The term “alchemy” comes from the Old French word “alquemie,” which is derived from the Medieval Latin “alchimia,” which in turn comes from the Arabic “al-kīmiyāʾ” (الكيمياء). The Arabic term is a combination of “al-” (the) and “kīmiyāʾ,” which itself is derived from the Greek word “khēmia” or “khēmeia,” meaning “art of transmuting metals.”

1. Proto-Indo-European (PIE)

The roots are less direct but are connected to the Greek “khēmia” or “khēmeia,” potentially derived from the Egyptian word “khem,” meaning “black earth,” referring to the fertile soil of the Nile Delta.

2. Ancient Greek

The term “khēmia” or “khēmeia” in Greek referred to the art of transmuting metals or chemical processes.

3. Arabic (c. 8th century CE)

The Greek term “khēmia” was adopted into Arabic as “al-kīmiyāʾ” (الكيمياء), with “al-” meaning “the” and “kīmiyāʾ” referring to the art of transmutation and chemistry.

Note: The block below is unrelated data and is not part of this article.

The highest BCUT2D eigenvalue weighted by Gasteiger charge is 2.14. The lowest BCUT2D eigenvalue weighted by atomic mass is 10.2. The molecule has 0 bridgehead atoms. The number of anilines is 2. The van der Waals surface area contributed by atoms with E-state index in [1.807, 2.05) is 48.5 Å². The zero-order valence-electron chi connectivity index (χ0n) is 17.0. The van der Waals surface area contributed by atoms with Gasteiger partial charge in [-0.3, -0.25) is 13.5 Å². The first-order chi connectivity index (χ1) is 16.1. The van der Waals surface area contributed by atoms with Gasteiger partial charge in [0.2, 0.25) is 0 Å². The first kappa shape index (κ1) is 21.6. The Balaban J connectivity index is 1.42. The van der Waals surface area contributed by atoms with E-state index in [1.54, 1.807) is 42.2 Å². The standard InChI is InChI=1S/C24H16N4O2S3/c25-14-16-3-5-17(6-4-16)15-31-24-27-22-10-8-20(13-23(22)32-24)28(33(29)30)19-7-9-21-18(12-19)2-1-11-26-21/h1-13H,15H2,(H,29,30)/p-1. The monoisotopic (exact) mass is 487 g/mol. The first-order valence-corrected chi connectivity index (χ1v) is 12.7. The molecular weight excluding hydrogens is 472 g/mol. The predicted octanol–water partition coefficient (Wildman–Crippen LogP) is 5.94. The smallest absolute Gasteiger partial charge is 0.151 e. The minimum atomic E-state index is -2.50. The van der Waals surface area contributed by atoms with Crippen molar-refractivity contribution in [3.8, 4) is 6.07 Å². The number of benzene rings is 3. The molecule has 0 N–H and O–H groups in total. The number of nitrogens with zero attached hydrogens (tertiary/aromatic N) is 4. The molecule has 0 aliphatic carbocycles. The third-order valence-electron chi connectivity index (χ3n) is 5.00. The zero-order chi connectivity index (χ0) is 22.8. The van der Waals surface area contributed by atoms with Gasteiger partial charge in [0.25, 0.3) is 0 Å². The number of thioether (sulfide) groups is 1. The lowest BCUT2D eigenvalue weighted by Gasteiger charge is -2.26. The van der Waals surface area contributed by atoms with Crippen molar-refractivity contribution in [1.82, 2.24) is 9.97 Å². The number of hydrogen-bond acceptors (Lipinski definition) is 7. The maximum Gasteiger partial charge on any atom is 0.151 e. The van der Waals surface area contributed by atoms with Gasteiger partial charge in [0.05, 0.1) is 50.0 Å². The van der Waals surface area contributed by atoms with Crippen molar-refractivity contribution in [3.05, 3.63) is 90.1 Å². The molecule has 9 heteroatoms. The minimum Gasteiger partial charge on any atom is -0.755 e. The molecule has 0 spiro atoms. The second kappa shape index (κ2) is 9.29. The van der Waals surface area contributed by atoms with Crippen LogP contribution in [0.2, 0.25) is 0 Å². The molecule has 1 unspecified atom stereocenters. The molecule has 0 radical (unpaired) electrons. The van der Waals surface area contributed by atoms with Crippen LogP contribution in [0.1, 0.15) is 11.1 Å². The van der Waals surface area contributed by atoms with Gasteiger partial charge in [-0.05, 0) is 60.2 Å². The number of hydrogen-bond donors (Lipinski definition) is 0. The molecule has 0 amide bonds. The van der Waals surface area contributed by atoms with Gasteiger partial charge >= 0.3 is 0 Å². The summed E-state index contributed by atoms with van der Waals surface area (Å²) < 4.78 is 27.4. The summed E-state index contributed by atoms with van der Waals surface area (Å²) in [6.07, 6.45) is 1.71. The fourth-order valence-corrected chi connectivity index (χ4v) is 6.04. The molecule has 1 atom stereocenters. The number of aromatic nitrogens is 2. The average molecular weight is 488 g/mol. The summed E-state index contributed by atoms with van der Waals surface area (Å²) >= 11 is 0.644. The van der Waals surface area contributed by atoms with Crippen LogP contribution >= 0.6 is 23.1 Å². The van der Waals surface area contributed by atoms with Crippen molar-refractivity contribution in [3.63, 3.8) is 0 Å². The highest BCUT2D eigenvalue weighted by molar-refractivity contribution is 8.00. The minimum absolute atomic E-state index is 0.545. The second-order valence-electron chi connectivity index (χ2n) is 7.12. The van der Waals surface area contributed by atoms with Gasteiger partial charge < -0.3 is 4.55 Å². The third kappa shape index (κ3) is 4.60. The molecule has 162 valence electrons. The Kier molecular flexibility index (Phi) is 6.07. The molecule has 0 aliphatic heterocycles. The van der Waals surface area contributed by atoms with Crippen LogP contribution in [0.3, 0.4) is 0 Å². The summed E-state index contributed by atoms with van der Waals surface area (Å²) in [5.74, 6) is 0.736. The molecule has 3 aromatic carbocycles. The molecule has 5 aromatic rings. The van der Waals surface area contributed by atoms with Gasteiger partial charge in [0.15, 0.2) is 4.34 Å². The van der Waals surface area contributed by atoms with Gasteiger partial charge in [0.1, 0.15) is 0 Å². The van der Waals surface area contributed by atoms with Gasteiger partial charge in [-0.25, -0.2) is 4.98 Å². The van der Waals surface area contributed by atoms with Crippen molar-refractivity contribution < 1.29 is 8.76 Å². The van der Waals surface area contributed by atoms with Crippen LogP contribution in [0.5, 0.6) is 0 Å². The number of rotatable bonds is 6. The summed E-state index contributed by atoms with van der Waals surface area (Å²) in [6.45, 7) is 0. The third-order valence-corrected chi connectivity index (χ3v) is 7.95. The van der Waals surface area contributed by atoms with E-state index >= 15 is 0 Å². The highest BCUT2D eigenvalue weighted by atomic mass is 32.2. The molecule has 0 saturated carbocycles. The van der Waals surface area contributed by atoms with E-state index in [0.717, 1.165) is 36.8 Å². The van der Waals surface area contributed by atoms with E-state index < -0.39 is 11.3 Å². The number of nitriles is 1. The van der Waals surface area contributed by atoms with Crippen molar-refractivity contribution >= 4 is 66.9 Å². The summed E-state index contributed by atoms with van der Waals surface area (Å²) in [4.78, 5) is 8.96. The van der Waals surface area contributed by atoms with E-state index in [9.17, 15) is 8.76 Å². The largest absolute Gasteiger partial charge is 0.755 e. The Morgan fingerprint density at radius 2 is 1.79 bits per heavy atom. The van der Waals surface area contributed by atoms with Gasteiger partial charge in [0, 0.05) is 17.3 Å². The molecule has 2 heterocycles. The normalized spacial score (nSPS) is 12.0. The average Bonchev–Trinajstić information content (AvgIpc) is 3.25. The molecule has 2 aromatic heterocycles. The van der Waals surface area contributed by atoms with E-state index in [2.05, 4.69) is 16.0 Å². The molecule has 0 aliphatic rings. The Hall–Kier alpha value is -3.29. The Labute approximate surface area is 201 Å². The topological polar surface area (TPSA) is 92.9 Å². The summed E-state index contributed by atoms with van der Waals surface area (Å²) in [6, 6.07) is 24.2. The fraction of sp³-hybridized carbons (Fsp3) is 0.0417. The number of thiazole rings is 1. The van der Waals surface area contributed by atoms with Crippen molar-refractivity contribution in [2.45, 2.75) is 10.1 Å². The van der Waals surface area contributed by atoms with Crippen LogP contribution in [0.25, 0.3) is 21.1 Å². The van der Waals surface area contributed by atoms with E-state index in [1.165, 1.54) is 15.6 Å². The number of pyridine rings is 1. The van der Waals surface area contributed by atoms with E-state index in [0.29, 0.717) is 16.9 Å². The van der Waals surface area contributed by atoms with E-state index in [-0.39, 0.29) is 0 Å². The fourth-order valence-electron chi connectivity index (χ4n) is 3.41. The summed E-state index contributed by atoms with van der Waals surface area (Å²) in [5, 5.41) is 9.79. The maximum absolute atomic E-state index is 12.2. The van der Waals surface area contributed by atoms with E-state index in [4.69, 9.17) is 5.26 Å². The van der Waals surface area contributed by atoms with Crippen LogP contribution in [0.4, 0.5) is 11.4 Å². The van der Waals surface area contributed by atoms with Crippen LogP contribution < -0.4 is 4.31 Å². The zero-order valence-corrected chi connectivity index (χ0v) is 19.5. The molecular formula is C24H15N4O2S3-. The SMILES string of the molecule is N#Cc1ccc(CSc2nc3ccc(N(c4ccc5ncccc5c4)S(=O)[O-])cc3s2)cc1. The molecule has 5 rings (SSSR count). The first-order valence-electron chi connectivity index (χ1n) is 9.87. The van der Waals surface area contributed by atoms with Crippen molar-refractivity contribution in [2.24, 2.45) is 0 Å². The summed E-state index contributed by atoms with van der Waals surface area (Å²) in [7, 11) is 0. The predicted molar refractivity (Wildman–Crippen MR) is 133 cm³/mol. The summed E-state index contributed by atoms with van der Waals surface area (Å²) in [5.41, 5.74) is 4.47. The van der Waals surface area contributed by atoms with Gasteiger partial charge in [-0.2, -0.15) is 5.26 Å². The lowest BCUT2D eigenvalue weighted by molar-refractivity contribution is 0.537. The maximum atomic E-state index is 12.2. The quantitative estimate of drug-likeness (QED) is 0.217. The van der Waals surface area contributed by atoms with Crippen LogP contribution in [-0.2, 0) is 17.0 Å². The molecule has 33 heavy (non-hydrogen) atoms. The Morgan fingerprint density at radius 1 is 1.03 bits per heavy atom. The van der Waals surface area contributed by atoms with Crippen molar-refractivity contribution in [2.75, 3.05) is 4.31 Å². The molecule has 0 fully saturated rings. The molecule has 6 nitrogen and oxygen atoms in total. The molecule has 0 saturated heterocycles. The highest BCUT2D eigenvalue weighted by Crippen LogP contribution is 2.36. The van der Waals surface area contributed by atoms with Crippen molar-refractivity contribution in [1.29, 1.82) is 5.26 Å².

4. Medieval Latin (c. 9th to 14th century CE)

The Arabic term “al-kīmiyāʾ” was adopted into Medieval Latin as “alchimia,” referring to the early practice of chemistry and the mystical art of transforming base metals into gold.

5. Old French (c. 9th to 14th century CE)

The Latin “alchimia” evolved into Old French “alquemie,” maintaining the meanings related to early chemistry and mystical transformation.

6. Middle English (c. 11th to 15th century CE)

The Old French “alquemie” was adopted into Middle English as “alchemy,” meaning the medieval forerunner of chemistry, concerned with the transmutation of matter, particularly base metals into gold, and the search for the philosopher’s stone.

7. Modern English (from 15th century CE to present)

The term “alchemy” evolved into its current form and pronunciation, referring to both the historical practice of alchemists and metaphorically to any process of transformation or creation.

The word “alchemy” reflects the historical and mystical practices of early scientists who sought to understand and manipulate the material world, blending elements of chemistry, philosophy, and mysticism.